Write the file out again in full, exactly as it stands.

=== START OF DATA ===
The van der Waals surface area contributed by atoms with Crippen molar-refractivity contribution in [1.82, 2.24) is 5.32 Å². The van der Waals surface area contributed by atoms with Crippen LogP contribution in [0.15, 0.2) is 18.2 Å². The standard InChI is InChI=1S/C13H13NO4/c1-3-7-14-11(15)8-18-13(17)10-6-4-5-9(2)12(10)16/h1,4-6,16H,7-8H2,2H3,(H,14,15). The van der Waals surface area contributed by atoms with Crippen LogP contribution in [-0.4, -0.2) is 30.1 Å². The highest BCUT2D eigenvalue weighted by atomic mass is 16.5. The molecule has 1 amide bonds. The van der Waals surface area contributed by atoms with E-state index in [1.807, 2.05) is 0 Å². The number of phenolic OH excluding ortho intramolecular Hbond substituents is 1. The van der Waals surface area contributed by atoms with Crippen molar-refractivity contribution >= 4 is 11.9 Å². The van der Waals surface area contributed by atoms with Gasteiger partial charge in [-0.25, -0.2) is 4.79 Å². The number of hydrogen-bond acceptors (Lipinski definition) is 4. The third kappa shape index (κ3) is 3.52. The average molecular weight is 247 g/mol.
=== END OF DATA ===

The van der Waals surface area contributed by atoms with Crippen molar-refractivity contribution in [1.82, 2.24) is 5.32 Å². The van der Waals surface area contributed by atoms with Crippen LogP contribution in [0.15, 0.2) is 18.2 Å². The standard InChI is InChI=1S/C13H13NO4/c1-3-7-14-11(15)8-18-13(17)10-6-4-5-9(2)12(10)16/h1,4-6,16H,7-8H2,2H3,(H,14,15). The van der Waals surface area contributed by atoms with Crippen LogP contribution in [-0.4, -0.2) is 30.1 Å². The highest BCUT2D eigenvalue weighted by atomic mass is 16.5. The molecule has 1 amide bonds. The van der Waals surface area contributed by atoms with E-state index in [1.807, 2.05) is 0 Å². The number of phenolic OH excluding ortho intramolecular Hbond substituents is 1. The van der Waals surface area contributed by atoms with Crippen molar-refractivity contribution >= 4 is 11.9 Å². The van der Waals surface area contributed by atoms with Gasteiger partial charge in [-0.25, -0.2) is 4.79 Å². The number of hydrogen-bond acceptors (Lipinski definition) is 4. The third kappa shape index (κ3) is 3.52. The average molecular weight is 247 g/mol.